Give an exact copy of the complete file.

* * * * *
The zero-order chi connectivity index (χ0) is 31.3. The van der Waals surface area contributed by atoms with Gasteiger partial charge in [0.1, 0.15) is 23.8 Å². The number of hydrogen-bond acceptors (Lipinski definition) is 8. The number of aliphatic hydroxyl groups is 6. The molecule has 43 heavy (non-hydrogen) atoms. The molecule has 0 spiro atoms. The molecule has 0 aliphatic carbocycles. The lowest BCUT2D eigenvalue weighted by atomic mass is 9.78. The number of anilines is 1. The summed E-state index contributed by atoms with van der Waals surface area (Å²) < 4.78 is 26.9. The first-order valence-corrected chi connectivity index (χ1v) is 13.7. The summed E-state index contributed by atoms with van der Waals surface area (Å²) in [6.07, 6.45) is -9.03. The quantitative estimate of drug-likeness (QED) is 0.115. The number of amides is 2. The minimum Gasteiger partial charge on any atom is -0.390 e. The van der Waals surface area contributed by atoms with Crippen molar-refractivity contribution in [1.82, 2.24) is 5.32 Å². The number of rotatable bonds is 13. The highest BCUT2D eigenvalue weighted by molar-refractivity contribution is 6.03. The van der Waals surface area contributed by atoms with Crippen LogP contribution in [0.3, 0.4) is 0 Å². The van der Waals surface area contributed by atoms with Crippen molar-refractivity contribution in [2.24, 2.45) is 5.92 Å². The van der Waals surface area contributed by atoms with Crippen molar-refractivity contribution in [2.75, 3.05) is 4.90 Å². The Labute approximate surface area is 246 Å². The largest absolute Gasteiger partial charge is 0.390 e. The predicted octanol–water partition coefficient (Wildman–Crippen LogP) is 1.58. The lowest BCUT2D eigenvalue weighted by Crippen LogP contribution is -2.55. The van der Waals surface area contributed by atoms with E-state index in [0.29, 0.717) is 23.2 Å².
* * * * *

The zero-order chi connectivity index (χ0) is 31.3. The van der Waals surface area contributed by atoms with Gasteiger partial charge in [0.1, 0.15) is 23.8 Å². The number of hydrogen-bond acceptors (Lipinski definition) is 8. The number of aliphatic hydroxyl groups is 6. The molecule has 43 heavy (non-hydrogen) atoms. The molecule has 0 spiro atoms. The molecule has 0 aliphatic carbocycles. The lowest BCUT2D eigenvalue weighted by atomic mass is 9.78. The number of anilines is 1. The summed E-state index contributed by atoms with van der Waals surface area (Å²) < 4.78 is 26.9. The first-order valence-corrected chi connectivity index (χ1v) is 13.7. The summed E-state index contributed by atoms with van der Waals surface area (Å²) in [6.07, 6.45) is -9.03. The quantitative estimate of drug-likeness (QED) is 0.115. The number of amides is 2. The minimum Gasteiger partial charge on any atom is -0.390 e. The van der Waals surface area contributed by atoms with Crippen molar-refractivity contribution in [1.82, 2.24) is 5.32 Å². The number of rotatable bonds is 13. The highest BCUT2D eigenvalue weighted by molar-refractivity contribution is 6.03. The van der Waals surface area contributed by atoms with Crippen LogP contribution in [0.3, 0.4) is 0 Å². The van der Waals surface area contributed by atoms with Crippen molar-refractivity contribution in [2.24, 2.45) is 5.92 Å². The van der Waals surface area contributed by atoms with Crippen molar-refractivity contribution in [2.75, 3.05) is 4.90 Å². The Labute approximate surface area is 246 Å². The largest absolute Gasteiger partial charge is 0.390 e. The predicted octanol–water partition coefficient (Wildman–Crippen LogP) is 1.58. The lowest BCUT2D eigenvalue weighted by Crippen LogP contribution is -2.55. The van der Waals surface area contributed by atoms with E-state index in [0.29, 0.717) is 23.2 Å².